What's so Great About Nothing? The Gnu General Public License and the Zero-Price-Fixing Problem

26 Pages Posted: 16 Jan 2006  

Heidi S. Bond

affiliation not provided to SSRN

Abstract

This Note argues that Section 2b of the GNU General Public License, which requires that sublicenses be granted at no charge is a permissible price restraint. The justification for this is . . . nothing. Or, rather: a price of nothing on future distributions should be distinguished from non-zero prices.

Although the vast majority of price-fixing is per se illegal, the prohibition on price-fixing arises out of two separate concerns about competition. First, antitrust law tries to protect consumers from higher prices fixed by cartels rather than by a competitive market. Second, antitrust law relies on market competition to produce higher-quality products. A price of nothing, in the context of the GPL, addresses both these worries.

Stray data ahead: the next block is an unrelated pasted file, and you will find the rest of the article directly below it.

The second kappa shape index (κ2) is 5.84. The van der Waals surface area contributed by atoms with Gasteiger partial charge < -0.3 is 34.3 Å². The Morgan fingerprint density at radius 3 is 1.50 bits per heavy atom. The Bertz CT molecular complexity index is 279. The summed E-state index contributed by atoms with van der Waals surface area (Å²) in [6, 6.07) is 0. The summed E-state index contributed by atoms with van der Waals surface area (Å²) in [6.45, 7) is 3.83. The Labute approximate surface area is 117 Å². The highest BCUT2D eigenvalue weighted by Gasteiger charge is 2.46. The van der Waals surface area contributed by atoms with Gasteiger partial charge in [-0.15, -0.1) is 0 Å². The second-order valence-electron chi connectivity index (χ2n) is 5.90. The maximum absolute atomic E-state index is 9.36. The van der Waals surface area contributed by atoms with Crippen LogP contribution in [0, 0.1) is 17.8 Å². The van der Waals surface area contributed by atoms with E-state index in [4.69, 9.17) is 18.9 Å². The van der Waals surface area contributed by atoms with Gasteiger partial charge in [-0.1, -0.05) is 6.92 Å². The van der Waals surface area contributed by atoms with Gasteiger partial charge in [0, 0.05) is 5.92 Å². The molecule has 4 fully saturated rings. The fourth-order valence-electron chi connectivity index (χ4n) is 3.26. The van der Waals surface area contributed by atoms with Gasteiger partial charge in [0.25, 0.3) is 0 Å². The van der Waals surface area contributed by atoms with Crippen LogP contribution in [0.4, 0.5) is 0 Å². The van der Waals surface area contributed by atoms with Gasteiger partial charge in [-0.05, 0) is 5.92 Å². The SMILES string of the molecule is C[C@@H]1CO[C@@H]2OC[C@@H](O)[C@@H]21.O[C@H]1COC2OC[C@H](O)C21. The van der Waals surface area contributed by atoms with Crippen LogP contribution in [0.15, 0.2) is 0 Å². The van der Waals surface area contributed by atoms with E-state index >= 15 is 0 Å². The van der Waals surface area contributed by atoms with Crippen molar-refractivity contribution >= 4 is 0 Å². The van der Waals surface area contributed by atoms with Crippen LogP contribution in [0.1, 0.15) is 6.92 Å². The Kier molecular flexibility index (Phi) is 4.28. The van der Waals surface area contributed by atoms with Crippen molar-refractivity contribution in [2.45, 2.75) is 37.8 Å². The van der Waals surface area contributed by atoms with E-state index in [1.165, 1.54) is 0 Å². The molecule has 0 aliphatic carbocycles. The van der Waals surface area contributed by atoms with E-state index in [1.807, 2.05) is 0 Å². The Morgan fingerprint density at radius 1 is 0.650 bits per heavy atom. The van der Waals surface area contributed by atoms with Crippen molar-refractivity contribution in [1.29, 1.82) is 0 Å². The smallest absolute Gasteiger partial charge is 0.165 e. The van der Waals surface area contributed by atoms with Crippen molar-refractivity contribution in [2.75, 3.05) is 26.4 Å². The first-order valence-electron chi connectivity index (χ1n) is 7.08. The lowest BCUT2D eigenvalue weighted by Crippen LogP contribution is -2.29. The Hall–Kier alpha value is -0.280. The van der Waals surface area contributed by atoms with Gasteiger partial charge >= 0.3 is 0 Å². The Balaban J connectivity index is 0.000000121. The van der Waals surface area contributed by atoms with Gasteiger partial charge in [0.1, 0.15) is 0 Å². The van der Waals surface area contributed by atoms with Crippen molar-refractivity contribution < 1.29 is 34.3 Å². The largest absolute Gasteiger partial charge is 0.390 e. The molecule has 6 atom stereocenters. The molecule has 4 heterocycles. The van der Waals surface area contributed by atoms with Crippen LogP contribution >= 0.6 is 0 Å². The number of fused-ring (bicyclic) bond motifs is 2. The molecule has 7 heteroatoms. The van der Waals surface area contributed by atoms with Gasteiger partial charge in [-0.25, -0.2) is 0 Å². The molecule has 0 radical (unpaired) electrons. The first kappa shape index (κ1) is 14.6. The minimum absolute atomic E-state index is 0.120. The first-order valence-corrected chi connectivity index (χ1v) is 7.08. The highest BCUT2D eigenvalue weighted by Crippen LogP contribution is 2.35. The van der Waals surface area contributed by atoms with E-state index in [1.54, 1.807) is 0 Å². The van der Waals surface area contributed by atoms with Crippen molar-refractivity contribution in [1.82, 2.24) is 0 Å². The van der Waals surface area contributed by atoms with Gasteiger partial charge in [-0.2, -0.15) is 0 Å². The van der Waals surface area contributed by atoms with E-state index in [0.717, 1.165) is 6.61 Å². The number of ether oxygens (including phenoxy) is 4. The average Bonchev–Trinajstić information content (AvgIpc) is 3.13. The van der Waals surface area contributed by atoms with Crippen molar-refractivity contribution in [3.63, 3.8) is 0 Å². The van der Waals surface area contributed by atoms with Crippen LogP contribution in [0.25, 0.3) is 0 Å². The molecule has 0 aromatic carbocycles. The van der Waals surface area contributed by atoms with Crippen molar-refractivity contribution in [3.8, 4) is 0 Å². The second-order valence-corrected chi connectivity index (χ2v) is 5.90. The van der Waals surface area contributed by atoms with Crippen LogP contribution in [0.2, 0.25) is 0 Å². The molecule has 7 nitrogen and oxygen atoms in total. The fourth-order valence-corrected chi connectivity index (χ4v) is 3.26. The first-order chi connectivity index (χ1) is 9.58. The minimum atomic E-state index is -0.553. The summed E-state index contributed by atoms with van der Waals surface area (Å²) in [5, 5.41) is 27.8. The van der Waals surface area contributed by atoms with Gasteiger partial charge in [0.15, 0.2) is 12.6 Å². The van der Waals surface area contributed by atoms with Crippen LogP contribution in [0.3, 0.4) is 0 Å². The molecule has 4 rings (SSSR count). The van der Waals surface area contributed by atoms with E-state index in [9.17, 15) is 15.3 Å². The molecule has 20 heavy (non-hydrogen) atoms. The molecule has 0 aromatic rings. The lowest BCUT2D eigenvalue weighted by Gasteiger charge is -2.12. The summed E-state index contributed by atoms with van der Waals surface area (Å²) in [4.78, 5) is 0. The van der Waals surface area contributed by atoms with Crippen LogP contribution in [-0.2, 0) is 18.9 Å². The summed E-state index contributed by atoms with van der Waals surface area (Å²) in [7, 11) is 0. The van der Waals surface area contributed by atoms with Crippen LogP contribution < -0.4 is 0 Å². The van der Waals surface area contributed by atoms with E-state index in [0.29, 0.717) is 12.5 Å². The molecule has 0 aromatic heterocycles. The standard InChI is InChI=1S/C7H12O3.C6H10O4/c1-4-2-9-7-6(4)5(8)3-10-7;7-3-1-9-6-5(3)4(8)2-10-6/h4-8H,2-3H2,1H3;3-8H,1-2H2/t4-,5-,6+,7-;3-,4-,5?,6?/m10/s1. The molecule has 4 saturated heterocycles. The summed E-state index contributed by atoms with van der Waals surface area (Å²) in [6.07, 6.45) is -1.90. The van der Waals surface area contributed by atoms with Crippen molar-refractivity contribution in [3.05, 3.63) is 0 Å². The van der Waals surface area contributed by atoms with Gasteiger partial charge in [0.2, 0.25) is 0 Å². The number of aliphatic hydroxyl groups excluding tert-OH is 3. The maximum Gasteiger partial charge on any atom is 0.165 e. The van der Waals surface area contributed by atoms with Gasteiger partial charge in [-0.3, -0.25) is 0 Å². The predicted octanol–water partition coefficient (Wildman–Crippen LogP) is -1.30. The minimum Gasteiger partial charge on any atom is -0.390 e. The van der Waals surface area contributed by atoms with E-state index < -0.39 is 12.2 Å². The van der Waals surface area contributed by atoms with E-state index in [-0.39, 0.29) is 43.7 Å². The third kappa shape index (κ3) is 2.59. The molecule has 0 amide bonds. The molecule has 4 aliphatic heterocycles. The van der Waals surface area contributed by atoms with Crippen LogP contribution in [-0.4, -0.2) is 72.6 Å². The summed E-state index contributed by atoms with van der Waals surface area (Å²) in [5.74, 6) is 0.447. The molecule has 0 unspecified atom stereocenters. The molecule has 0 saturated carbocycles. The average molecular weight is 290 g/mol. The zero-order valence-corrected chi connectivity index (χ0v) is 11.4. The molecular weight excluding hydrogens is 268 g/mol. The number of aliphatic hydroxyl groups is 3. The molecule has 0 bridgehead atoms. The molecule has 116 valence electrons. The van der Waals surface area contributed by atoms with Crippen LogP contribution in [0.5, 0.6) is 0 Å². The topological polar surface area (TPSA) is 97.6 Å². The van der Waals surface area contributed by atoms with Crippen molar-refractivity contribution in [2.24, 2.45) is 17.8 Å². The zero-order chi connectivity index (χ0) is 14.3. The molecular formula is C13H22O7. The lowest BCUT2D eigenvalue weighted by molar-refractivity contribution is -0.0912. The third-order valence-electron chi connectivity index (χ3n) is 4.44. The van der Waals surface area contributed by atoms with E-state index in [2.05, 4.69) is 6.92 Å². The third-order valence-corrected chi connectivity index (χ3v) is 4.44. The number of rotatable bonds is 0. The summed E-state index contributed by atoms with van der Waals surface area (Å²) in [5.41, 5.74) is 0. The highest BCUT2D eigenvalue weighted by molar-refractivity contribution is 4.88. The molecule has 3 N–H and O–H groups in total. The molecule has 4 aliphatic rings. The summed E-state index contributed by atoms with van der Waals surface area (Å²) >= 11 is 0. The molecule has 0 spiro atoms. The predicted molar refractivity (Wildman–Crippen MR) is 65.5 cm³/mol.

In short, when it comes to the GPL, something's great about nothing.

Keywords: antitrust, linux, GPL, price-fixing

Suggested Citation

Bond, Heidi S., What's so Great About Nothing? The Gnu General Public License and the Zero-Price-Fixing Problem. Michigan Law Review, Vol. 104, December 2005. Available at SSRN: https://ssrn.com/abstract=875175

Heidi S. Bond (Contact Author)

affiliation not provided to SSRN ( email )

No Address Available

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